Minnesota’s hunting seasons will once again cascade throughout the fall and early winter starting this weekend with opportunities for geese, bears, mourning doves, crows, snipe and rail.
There’s also an encroaching deadline Thursday for firearms and muzzleloader hunters who want to harvest antlerless deer in lottery permit areas. Hunters must purchase a license by Thursday to be entered into the chance drawings set for 39 of the state’s 130 deer permit areas.
Deer hunters who want to participate in special firearm or muzzleloader hunts also need to apply for permits via lottery by the end of Thursday. All surplus bear permits for 2018 have already been sold.
This year’s archery deer season opens Sept. 15. On the same date, grouse will become fair game along with squirrel and rabbit. One week later, Minnesota duck hunters will celebrate the opening of waterfowl season on Sept. 22.
The next major hunting season — for pheasants — opens Oct. 13 and will be celebrated in the southwestern Minnesota community of Luverne with two days of events tied to the Governor’s Pheasant Hunting Opener.
Three weeks later in Hinckley, Gov. Mark Dayton and another hunting entourage will participate in the state’s biggest hunting tradition: the firearm season for whitetails.
Deer herd management in 2018 once again includes precautions against the spread of chronic wasting disease (CWD). The prion disease has been detected on several state-licensed deer farms and in the wild population of deer in Fillmore County. The CWD-related regulations ban feeding in 11 central and north-central Minnesota counties broadly surrounding a pair of enclosed deer farms where captive deer were infected.
In southeastern Minnesota, the precautionary feeding bans are more intense. There, the Department of Natural Resources also has banned the use of attractants, including mineral blocks, urine, blood, bottled estrus and other enticements.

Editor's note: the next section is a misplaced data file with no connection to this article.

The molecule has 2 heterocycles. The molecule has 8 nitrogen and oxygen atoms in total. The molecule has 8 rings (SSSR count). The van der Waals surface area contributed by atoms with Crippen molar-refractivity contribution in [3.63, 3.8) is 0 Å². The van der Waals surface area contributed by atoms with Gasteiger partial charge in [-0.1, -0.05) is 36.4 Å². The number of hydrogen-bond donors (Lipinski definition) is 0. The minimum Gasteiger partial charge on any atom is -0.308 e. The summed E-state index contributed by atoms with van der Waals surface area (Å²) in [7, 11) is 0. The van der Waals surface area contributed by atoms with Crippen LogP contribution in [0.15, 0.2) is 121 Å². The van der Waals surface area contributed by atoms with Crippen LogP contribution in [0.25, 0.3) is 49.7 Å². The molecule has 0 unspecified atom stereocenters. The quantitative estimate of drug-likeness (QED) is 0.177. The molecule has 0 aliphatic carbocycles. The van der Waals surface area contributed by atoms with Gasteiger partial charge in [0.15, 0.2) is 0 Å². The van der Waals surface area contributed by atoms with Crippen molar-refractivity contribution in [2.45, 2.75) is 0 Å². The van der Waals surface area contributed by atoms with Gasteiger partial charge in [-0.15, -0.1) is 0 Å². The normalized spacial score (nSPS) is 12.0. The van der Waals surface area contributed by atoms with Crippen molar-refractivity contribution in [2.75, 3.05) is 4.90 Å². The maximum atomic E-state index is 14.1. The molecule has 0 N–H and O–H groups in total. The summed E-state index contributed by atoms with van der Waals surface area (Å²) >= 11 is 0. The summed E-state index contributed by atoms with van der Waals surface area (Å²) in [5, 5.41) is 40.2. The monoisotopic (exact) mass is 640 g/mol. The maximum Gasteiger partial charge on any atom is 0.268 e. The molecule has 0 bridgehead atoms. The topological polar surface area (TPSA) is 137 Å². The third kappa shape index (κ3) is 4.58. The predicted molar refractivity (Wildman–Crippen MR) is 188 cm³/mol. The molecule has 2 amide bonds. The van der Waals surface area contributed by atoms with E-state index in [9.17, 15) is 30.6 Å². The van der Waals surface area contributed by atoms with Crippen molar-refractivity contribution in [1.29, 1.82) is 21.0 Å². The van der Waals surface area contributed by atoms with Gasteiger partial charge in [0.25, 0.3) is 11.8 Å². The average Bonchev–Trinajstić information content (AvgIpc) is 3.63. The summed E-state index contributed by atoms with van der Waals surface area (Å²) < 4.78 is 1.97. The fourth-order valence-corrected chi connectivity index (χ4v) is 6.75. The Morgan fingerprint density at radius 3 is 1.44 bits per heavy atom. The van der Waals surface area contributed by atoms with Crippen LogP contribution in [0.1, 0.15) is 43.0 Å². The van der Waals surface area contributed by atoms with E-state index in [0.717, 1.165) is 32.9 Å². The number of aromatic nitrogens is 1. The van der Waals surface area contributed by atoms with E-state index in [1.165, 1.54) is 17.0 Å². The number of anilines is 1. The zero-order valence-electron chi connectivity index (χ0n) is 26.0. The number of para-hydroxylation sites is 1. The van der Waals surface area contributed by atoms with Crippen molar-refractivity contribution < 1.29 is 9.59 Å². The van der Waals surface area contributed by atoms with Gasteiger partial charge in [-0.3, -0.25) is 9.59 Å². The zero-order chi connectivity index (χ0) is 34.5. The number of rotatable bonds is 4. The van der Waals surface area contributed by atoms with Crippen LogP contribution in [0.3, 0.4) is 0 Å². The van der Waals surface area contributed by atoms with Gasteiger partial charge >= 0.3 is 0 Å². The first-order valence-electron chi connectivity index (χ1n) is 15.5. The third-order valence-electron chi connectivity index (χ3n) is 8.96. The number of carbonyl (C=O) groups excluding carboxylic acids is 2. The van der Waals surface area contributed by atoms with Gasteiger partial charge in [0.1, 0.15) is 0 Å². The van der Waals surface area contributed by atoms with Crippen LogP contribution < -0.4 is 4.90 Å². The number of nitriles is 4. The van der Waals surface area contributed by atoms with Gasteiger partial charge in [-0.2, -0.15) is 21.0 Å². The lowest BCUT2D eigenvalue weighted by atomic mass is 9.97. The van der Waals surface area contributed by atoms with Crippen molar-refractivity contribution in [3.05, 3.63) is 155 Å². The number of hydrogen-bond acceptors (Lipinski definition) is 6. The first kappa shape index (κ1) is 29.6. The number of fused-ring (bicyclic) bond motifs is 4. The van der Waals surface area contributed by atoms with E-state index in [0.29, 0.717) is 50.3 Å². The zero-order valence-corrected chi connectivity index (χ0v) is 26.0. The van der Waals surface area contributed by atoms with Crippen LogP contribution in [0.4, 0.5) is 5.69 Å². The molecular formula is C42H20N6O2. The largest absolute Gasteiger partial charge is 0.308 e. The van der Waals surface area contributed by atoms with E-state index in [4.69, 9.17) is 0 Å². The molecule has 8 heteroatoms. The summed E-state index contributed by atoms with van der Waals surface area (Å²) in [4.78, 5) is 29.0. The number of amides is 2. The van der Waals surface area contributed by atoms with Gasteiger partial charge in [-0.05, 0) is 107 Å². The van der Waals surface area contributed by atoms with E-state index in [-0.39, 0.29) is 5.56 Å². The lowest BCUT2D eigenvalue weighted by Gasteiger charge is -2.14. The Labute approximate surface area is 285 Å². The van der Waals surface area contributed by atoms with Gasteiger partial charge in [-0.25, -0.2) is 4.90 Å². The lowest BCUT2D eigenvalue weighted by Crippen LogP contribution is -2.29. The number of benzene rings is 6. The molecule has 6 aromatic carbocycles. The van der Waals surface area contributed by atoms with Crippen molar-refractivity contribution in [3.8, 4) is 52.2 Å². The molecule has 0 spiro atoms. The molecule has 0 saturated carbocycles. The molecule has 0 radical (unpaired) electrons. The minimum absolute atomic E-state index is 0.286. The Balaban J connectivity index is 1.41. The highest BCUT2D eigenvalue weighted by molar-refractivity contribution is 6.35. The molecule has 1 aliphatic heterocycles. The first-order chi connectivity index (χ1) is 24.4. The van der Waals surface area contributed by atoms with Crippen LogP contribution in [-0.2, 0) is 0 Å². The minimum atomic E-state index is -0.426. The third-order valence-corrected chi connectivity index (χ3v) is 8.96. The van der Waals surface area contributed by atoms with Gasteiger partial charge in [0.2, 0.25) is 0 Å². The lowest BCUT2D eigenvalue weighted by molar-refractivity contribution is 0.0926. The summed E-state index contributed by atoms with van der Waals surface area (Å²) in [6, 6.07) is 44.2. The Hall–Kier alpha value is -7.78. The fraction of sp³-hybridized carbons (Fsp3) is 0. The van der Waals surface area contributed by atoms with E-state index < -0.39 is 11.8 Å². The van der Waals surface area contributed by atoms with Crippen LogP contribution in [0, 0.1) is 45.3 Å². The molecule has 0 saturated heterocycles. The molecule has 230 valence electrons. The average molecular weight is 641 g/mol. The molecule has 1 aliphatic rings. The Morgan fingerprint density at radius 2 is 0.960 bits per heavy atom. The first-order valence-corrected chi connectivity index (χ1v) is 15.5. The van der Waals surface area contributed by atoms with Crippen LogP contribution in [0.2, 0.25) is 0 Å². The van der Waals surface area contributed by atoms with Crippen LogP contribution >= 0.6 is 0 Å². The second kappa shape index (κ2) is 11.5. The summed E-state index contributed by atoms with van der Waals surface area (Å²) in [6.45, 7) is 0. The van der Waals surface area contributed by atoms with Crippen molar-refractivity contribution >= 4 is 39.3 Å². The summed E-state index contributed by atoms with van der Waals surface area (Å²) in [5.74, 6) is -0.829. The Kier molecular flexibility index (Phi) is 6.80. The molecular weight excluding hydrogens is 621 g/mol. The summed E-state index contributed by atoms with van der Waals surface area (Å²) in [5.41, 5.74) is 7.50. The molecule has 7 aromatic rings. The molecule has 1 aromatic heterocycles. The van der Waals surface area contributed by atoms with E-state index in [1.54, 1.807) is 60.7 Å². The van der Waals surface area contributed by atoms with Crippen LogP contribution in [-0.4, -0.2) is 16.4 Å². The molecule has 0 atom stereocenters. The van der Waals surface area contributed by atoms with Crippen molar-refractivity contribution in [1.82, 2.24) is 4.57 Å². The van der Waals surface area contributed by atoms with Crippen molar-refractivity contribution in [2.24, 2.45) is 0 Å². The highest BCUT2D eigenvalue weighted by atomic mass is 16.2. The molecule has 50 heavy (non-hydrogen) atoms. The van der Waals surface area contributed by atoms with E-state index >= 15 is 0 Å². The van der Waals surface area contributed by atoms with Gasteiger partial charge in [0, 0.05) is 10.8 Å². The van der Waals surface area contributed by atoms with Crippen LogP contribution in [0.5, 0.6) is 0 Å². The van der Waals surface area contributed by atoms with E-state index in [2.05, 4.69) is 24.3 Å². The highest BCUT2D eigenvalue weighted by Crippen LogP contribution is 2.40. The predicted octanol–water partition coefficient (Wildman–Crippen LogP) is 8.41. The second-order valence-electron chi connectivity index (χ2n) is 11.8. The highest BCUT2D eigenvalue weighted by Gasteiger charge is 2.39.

The ban on attractants relates to Houston, Olmsted, Mower, Wabasha and Winona counties and has been in place since last year. Wabasha County was added to the group this year because CWD was found in farmed deer in Winona County.
The bans on feeding and attractants are intended to reduce the number of areas where deer can come into close contact with each other and spread the disease.
Minnesota wetland conditions this year were similar to 2017, and various measurements by the U.S. Fish and Wildlife Service and DNR showed duck numbers at least on par with the recent past.
The state’s total duck population, excluding scaup, was estimated during breeding season at nearly 700,000, 9 percent above the 2017 index and higher yet than the long-term average.
Mallards accounted for about 42 percent of the overall population, and this year’s estimates were stable compared to 2017.
In the eastern Dakotas this year, total duck numbers were estimated in the same range as last year but were 33 percent above the long-term average.